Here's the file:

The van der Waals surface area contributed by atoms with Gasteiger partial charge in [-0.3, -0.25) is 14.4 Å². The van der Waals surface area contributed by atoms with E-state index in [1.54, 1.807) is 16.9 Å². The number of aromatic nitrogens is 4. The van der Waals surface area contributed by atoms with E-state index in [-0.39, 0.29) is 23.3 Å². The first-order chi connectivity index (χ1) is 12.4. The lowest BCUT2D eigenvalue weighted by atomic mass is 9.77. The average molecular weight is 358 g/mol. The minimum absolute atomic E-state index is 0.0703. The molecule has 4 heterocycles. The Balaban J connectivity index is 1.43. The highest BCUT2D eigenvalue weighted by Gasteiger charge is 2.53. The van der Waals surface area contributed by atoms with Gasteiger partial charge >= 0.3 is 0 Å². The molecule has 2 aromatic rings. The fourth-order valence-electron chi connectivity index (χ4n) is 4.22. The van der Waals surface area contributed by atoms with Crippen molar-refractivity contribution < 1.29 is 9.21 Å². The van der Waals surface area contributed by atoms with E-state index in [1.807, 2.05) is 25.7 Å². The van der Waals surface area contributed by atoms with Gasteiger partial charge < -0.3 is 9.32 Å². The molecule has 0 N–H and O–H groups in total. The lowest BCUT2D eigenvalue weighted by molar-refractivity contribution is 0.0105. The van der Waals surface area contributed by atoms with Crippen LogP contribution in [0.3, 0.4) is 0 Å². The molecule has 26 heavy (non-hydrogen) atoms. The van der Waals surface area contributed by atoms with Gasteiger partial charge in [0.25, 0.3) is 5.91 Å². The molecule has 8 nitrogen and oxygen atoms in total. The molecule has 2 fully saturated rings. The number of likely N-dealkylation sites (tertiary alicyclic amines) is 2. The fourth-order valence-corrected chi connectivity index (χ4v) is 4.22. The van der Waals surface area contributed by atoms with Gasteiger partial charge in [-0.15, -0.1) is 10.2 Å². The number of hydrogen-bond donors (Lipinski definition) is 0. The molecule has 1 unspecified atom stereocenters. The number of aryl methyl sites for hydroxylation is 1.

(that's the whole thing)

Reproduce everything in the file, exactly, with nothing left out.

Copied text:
The van der Waals surface area contributed by atoms with Gasteiger partial charge in [-0.3, -0.25) is 14.4 Å². The van der Waals surface area contributed by atoms with E-state index in [1.54, 1.807) is 16.9 Å². The number of aromatic nitrogens is 4. The van der Waals surface area contributed by atoms with E-state index in [-0.39, 0.29) is 23.3 Å². The first-order chi connectivity index (χ1) is 12.4. The lowest BCUT2D eigenvalue weighted by atomic mass is 9.77. The average molecular weight is 358 g/mol. The minimum absolute atomic E-state index is 0.0703. The molecule has 4 heterocycles. The Balaban J connectivity index is 1.43. The highest BCUT2D eigenvalue weighted by Gasteiger charge is 2.53. The van der Waals surface area contributed by atoms with Gasteiger partial charge >= 0.3 is 0 Å². The molecule has 2 aromatic rings. The fourth-order valence-electron chi connectivity index (χ4n) is 4.22. The van der Waals surface area contributed by atoms with Crippen molar-refractivity contribution < 1.29 is 9.21 Å². The van der Waals surface area contributed by atoms with E-state index in [1.807, 2.05) is 25.7 Å². The van der Waals surface area contributed by atoms with Gasteiger partial charge < -0.3 is 9.32 Å². The molecule has 0 N–H and O–H groups in total. The lowest BCUT2D eigenvalue weighted by molar-refractivity contribution is 0.0105. The van der Waals surface area contributed by atoms with Crippen LogP contribution in [0.3, 0.4) is 0 Å². The molecule has 26 heavy (non-hydrogen) atoms. The van der Waals surface area contributed by atoms with Gasteiger partial charge in [0.25, 0.3) is 5.91 Å². The molecule has 8 nitrogen and oxygen atoms in total. The molecule has 2 fully saturated rings. The number of likely N-dealkylation sites (tertiary alicyclic amines) is 2. The fourth-order valence-corrected chi connectivity index (χ4v) is 4.22. The van der Waals surface area contributed by atoms with Gasteiger partial charge in [-0.15, -0.1) is 10.2 Å². The number of hydrogen-bond donors (Lipinski definition) is 0. The molecule has 1 unspecified atom stereocenters. The number of aryl methyl sites for hydroxylation is 1.